62 grams of self-hate available from your neighborhood  drive-throughTo prevent you from ever doing it again, Nacho Patrol bit this tough bullet with a breakdown of Taco Bell’s “super-spicy” insult to the culinary heaven of nachos. Loathe are we to include a few nutritional facts, but with the temptation of $3.50 nachos looming in the outskirts of Boston, we think it’s for your own good. It’s the only item on the Taco Bell menu with a four-digit calorie value at a delicate, even thousand. It’s also one of only 5 items with over 1900mg of sodium. Finally (the faint of heart may want to skip this), it’s the menu-topper for total fat at 62 grams.

Appearance: (7) Unnaturally bright and beautiful colors, but grease-laden chips makes for a mixed bag.

Quality of Ingredients: (6) Now, our readers know we love salt (we may tend to sprinkle it on our toothpaste just to get our first dose in the morning) but this is salty overkill. There’s no REAL part of a cow that grinds into the symmetric round balls that they claim is ground beef. The cheese sauce is instantly a noticeably hindering presence in your veins. The veggies are surprisingly flavorful.

Distribution: (7) The pile of ingredients on top leaves dry chips underneath, but there’s still plenty of topping to go around. You may even get a nasty hardened pool of cheese at the bottom if you’re lucky.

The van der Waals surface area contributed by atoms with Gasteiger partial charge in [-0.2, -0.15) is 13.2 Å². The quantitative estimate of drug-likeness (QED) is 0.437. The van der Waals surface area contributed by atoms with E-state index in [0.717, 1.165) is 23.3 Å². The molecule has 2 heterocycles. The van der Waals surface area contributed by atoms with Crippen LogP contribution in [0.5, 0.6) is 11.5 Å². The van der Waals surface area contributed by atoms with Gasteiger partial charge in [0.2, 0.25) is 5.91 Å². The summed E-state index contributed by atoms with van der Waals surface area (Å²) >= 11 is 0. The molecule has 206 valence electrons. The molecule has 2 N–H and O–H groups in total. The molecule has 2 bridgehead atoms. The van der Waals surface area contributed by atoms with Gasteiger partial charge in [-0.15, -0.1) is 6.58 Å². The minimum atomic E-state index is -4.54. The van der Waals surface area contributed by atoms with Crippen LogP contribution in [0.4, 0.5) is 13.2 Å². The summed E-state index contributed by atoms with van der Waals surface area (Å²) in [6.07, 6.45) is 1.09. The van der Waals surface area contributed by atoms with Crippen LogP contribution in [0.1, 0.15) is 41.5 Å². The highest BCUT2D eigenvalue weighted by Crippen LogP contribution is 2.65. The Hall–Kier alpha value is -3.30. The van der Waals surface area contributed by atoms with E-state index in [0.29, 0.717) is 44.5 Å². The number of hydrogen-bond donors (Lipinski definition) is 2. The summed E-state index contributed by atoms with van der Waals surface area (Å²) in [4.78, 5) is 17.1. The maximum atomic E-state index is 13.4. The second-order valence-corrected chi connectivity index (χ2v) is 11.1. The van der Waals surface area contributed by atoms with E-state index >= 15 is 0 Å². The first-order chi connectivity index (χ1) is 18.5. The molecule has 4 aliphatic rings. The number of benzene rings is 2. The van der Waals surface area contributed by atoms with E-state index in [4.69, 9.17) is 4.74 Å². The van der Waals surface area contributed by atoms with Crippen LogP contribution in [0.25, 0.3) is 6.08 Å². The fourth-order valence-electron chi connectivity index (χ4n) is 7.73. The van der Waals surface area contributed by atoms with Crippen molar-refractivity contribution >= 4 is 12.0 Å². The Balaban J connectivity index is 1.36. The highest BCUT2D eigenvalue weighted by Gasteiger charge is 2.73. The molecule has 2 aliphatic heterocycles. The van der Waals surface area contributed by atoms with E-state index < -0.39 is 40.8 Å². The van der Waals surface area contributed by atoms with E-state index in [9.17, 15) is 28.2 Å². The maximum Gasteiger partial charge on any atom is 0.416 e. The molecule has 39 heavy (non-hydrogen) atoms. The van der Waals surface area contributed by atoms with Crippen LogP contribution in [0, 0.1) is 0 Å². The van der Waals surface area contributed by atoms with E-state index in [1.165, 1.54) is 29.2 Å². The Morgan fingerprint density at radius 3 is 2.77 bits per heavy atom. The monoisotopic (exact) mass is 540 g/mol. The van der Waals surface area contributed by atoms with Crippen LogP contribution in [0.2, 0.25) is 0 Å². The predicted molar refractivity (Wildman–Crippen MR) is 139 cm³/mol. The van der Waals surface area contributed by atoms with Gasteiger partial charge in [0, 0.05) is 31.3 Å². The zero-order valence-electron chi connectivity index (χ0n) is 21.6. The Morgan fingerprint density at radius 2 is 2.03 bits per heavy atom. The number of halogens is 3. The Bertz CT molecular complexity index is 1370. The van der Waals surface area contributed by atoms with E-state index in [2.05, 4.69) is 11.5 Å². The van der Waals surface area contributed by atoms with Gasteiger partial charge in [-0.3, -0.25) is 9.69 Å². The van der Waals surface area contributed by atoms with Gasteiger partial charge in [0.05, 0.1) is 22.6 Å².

Price: (1) For the damage a patroller is doing to her taste buds, her girlish figure, her life expectancy, and her self-respect, the price of these nachos definitely needs to be more deterring.

Overall: (21) Taco Bell, we hate to love you for our late-night, dirty nacho fixes that leave us saddened and bewildered the next morning. You are a patrollers ultimate date rape, and we never want to see you again (but let’s face it…).

Dearth in Venice–of nachos

12 May

Venice is the land of canals, Rennaisance grandeur, and—these days—decaying buildings.  It’s as if Disney built a theme park on the glories of power in the 1500’s, and then left it to slowly crumble.  All the employees are still on the payroll and you can ride around in boats, but the maintenance crews have been off smoking cigs for the past 300 years.

But we digress from the nachos sitting gloriously before us. YES, there are nachos in Venice if you consider sitting in a Hard Rock Cafe off San Marco Square being in Venice.   It’s a bit like visiting a McD’s while touring Tibet.  We felt guilty forgoing more traditional Italian cuisine for the evening.  And yet, duty calls. Couldn’t amazing Italian nachos be possible? We’re thinking something simple and elegant: fresh melted mozzarella, juicy chopped tomatoes, and plenty of olives.